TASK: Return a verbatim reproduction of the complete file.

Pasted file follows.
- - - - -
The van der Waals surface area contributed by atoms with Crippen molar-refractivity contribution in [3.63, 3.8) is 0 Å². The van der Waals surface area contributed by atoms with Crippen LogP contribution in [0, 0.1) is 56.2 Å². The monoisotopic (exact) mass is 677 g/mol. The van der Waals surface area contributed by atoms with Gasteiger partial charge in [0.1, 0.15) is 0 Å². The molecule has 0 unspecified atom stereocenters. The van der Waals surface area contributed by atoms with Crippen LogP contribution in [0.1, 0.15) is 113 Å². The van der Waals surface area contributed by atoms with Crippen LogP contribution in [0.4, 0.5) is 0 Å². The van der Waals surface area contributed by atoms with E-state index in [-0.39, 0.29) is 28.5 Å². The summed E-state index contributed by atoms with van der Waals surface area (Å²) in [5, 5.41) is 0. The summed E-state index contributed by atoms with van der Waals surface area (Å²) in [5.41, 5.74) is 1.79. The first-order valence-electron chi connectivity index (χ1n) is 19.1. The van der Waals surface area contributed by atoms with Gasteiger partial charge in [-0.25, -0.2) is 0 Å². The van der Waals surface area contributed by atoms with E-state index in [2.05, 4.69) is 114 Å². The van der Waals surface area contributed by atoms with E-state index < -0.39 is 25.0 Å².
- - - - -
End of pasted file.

The van der Waals surface area contributed by atoms with Crippen molar-refractivity contribution in [3.63, 3.8) is 0 Å². The van der Waals surface area contributed by atoms with Crippen LogP contribution in [0, 0.1) is 56.2 Å². The monoisotopic (exact) mass is 677 g/mol. The van der Waals surface area contributed by atoms with Gasteiger partial charge in [0.1, 0.15) is 0 Å². The molecule has 0 unspecified atom stereocenters. The van der Waals surface area contributed by atoms with Crippen LogP contribution in [0.1, 0.15) is 113 Å². The van der Waals surface area contributed by atoms with Crippen LogP contribution in [0.4, 0.5) is 0 Å². The van der Waals surface area contributed by atoms with E-state index in [-0.39, 0.29) is 28.5 Å². The summed E-state index contributed by atoms with van der Waals surface area (Å²) in [5, 5.41) is 0. The summed E-state index contributed by atoms with van der Waals surface area (Å²) in [5.41, 5.74) is 1.79. The first-order valence-electron chi connectivity index (χ1n) is 19.1. The van der Waals surface area contributed by atoms with Gasteiger partial charge in [-0.25, -0.2) is 0 Å². The van der Waals surface area contributed by atoms with E-state index in [2.05, 4.69) is 114 Å². The van der Waals surface area contributed by atoms with E-state index < -0.39 is 25.0 Å².